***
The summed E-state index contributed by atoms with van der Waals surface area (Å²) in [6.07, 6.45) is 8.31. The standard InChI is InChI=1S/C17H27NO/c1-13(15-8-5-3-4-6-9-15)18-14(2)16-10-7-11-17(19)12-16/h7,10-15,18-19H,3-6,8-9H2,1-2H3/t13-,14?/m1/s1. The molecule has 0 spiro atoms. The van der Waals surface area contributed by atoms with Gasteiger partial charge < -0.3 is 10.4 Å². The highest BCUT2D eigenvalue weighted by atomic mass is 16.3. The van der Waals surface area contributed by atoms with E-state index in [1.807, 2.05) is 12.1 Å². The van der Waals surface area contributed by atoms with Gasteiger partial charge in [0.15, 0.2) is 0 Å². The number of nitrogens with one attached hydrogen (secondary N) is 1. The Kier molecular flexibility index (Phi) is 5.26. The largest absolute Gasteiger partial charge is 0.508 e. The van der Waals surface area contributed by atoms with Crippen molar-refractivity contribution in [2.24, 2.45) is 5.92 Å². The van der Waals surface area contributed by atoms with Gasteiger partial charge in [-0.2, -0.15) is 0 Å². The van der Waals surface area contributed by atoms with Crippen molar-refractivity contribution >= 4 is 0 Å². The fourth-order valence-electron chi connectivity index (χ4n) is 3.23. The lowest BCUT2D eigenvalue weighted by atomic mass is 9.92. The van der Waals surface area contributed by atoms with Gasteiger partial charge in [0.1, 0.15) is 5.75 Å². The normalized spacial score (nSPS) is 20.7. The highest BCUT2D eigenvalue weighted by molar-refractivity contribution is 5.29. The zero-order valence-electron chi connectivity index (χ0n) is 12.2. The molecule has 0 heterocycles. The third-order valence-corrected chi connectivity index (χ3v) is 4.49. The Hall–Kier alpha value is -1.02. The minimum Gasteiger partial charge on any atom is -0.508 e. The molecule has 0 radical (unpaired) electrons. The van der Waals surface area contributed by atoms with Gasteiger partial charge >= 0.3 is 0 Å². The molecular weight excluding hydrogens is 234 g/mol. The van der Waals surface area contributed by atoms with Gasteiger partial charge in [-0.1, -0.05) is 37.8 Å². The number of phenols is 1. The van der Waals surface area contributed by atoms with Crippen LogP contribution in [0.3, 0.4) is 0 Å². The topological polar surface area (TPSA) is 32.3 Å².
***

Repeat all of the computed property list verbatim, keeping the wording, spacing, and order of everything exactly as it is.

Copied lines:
The summed E-state index contributed by atoms with van der Waals surface area (Å²) in [6.07, 6.45) is 8.31. The standard InChI is InChI=1S/C17H27NO/c1-13(15-8-5-3-4-6-9-15)18-14(2)16-10-7-11-17(19)12-16/h7,10-15,18-19H,3-6,8-9H2,1-2H3/t13-,14?/m1/s1. The molecule has 0 spiro atoms. The van der Waals surface area contributed by atoms with Gasteiger partial charge < -0.3 is 10.4 Å². The highest BCUT2D eigenvalue weighted by atomic mass is 16.3. The van der Waals surface area contributed by atoms with E-state index in [1.807, 2.05) is 12.1 Å². The van der Waals surface area contributed by atoms with Gasteiger partial charge in [0.15, 0.2) is 0 Å². The number of nitrogens with one attached hydrogen (secondary N) is 1. The Kier molecular flexibility index (Phi) is 5.26. The largest absolute Gasteiger partial charge is 0.508 e. The van der Waals surface area contributed by atoms with Crippen molar-refractivity contribution in [2.24, 2.45) is 5.92 Å². The van der Waals surface area contributed by atoms with Gasteiger partial charge in [-0.2, -0.15) is 0 Å². The van der Waals surface area contributed by atoms with Crippen molar-refractivity contribution >= 4 is 0 Å². The fourth-order valence-electron chi connectivity index (χ4n) is 3.23. The lowest BCUT2D eigenvalue weighted by atomic mass is 9.92. The van der Waals surface area contributed by atoms with Gasteiger partial charge in [0.1, 0.15) is 5.75 Å². The normalized spacial score (nSPS) is 20.7. The highest BCUT2D eigenvalue weighted by molar-refractivity contribution is 5.29. The zero-order valence-electron chi connectivity index (χ0n) is 12.2. The molecule has 0 heterocycles. The third-order valence-corrected chi connectivity index (χ3v) is 4.49. The Hall–Kier alpha value is -1.02. The minimum Gasteiger partial charge on any atom is -0.508 e. The molecule has 0 radical (unpaired) electrons. The van der Waals surface area contributed by atoms with Gasteiger partial charge >= 0.3 is 0 Å². The molecular weight excluding hydrogens is 234 g/mol. The van der Waals surface area contributed by atoms with Gasteiger partial charge in [-0.1, -0.05) is 37.8 Å². The number of phenols is 1. The van der Waals surface area contributed by atoms with Crippen LogP contribution in [0.3, 0.4) is 0 Å². The topological polar surface area (TPSA) is 32.3 Å².